The father, active in the LDS Church works in law enforcement and has even dealt with child pornography. His two younger children are much more “successful” by establishment norms. The younger brother, Austin, seems to budding as a potential concert pianist, as he plays part of the first movement of Beethoven’s Pathetique Sonata (#8, in C Minor) on the family grand piano with impeccable technique. The father, in a flashback, recounts how he gave his son $400 cash once he was in a line at a Greyhound bus station, having asked the son to leave after catching him with drugs in the home, repeatedly.

You wonder here, with the same upbringing; what is the difference.  Maybe genetics means a lot more than we want to admit.

In the last part of the film (titled as the film), Dylan has returned to witness a wedding (the film detours into the father’s own marital instability). Then he goes off on his own again, with some beautiful scenes in the Great Salt Lake desert that reminded me of “Zabriske Point” (and also of “Gerry”).  Then the film goes back to Florida, and Dylan starts to share his “visions” of what is his reality.  We suspect he is recounting his own journey into schizophrenia as he entered young adulthood, which should have been treatable. Dylan is not violent or hostile (as most mentally ill people are not, confounding the impression left by the Aurora shootings case).  Again, we witness how good his street smarts and street survival skills are.  He lives in a world where there is no shame in begging for help.  But he says his “visions” would keep him from holding down a real job with regular hours.

In recent years, I have sometimes volunteered on a few Saturday afternoons at a local church “Community Assistance” program, and many of the clients are said to be “mentally ill”.  There seems to be a big correlation between schizophrenia and homelessness.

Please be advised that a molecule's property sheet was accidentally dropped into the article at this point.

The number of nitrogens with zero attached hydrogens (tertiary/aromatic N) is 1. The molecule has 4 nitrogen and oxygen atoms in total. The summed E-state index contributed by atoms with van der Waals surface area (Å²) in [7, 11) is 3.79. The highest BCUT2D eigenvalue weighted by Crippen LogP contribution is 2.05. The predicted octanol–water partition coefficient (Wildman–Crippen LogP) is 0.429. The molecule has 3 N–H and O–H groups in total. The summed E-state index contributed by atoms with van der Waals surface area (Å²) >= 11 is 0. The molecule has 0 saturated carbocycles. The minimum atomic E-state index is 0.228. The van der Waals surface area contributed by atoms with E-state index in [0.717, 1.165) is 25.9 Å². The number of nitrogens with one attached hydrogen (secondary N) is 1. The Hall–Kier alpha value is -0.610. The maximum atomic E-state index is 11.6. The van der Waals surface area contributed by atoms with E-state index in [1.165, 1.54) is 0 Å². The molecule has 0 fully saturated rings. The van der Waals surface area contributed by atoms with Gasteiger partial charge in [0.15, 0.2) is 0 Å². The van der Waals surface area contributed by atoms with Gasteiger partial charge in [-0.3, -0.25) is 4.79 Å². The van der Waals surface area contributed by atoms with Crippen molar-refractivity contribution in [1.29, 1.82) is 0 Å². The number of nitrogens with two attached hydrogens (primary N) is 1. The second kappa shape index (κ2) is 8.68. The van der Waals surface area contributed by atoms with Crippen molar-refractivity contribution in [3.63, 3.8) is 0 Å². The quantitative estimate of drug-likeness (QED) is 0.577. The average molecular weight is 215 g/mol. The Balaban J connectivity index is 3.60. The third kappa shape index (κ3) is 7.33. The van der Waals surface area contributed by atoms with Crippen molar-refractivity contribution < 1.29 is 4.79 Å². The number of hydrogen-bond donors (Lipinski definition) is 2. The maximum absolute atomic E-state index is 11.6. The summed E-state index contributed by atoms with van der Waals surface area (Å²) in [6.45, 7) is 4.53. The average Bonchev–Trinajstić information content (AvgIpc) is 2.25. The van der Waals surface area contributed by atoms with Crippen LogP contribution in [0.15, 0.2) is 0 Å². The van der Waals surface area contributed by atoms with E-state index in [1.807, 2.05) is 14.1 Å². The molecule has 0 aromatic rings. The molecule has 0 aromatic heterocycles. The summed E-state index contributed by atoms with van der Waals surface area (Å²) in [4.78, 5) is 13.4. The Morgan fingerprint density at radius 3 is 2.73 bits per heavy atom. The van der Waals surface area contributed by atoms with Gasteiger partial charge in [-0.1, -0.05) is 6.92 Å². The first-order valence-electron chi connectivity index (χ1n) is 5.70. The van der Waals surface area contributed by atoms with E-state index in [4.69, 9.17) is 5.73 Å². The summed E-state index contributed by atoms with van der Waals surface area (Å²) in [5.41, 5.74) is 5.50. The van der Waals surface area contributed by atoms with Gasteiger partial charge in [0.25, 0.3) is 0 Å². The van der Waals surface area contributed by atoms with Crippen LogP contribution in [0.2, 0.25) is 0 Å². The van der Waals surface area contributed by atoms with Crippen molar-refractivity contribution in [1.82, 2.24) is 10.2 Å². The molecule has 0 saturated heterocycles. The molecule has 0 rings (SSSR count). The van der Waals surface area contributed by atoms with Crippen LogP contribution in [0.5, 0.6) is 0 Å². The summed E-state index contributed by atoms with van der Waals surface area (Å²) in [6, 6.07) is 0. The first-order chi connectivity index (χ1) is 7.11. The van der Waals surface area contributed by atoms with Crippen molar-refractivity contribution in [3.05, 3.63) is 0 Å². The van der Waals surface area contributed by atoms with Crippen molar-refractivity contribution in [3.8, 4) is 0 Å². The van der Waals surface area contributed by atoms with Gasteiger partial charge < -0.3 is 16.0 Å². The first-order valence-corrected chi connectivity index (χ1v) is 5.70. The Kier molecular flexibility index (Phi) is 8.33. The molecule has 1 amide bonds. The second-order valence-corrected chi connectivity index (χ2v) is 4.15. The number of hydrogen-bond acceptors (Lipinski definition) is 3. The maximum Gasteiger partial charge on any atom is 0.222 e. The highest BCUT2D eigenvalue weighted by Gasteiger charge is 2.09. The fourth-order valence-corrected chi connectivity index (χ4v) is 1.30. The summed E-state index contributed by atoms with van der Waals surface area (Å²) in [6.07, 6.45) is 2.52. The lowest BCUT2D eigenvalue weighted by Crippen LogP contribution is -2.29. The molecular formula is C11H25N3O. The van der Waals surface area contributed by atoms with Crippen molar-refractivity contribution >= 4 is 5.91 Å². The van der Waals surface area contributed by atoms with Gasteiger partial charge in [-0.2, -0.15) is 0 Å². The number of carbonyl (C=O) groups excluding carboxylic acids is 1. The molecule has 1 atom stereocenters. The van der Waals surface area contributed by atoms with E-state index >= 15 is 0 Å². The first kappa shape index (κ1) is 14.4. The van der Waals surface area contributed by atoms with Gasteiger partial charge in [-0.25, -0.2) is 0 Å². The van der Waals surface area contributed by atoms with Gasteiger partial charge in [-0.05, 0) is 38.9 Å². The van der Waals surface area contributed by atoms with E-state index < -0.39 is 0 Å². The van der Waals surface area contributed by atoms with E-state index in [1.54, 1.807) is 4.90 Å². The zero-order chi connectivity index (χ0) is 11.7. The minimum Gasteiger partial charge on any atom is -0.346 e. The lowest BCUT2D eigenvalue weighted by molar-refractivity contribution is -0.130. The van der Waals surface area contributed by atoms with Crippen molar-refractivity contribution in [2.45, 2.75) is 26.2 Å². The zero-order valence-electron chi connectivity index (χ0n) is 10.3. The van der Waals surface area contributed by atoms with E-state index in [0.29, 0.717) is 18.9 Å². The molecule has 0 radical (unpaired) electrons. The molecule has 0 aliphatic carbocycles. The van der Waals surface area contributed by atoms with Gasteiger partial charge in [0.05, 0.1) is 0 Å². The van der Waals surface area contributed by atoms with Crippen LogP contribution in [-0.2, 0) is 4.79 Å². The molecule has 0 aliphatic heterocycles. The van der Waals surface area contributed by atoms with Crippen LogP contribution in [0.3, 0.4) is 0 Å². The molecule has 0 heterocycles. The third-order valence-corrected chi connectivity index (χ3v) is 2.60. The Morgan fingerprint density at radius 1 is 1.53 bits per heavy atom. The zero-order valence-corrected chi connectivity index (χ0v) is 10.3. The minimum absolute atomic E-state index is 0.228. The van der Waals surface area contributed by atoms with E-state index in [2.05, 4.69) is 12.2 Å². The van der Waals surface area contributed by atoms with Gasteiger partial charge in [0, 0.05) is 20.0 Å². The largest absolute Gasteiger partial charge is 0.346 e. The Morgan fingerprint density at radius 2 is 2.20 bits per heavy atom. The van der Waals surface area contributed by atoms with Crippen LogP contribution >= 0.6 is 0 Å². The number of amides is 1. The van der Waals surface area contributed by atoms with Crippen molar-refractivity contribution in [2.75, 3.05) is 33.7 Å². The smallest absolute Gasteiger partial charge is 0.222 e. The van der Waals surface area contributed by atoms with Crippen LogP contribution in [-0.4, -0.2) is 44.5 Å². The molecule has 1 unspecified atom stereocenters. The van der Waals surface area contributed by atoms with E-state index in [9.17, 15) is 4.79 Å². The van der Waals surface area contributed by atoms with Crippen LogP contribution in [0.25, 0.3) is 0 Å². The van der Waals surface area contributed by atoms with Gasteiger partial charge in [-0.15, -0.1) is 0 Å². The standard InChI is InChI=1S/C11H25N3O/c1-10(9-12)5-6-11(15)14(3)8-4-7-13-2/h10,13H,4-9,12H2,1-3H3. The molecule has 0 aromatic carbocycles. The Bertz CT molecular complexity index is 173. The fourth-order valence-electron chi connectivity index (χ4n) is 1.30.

But now the title of the film comes into play. To Dylan, the visions are reality.  Turning this upside down, if you had lived during the time of Christ, the miracles (even the resurrection and Ascension) would be reality if you had seen them yourself.  (And then there is the lesson on doubting Thomas.)

We’re led back to wonder about young heroes when we do encounter them. For young men, physiologically, the early twenties can be a challenge, as the brain finishes its final phase of biological maturation (and pruning process, which may once in a while prune connections it needs).

PBS aired this film Monday January 29. 2018 at a very late hour, 11 PM.  It followed with a 10-minute short film, “Jason”, drawn from “Dogtown Redemption”, about a young homeless man with HIV and severe lymphedema.

Great Salt Lake and desert, wiki.

Name: “I Am Another You”
Director, writer:  Nanfu Wang
Released: 2017
Format:  1.85:1
When and how viewed:  2017/1/29 PBS
Length:  80
Rating:  NA
Companies:  PBS Independent Lens, Film Rise
Link:  PBS

(Posted: Tuesday, January 30, 2018 at 10:30 AM)

“The Force”: A look at the Oakland Police Department in the era of BLM and even sex scandals

The Force”, directed by Peter Nicks, documents the evolution of the Oakland CA Police Department under constant challenges from the largely minority community it polices.

The film indicates it started education of officers on profiling on 2013, a year before the Ferguson MO shooting and riots, and the growth of Black Lives Matter. Nevertheless, there have been at least four shootings.

The film gives some long memory history.  Police departments more than a century ago enforced Jim Crow laws and even supervised lynchings (as would fit into the late Gode Davis’s incomplete film, “American Lynching”).  In 1977 the West Oakland area had been ground zero for the Black Panther movement.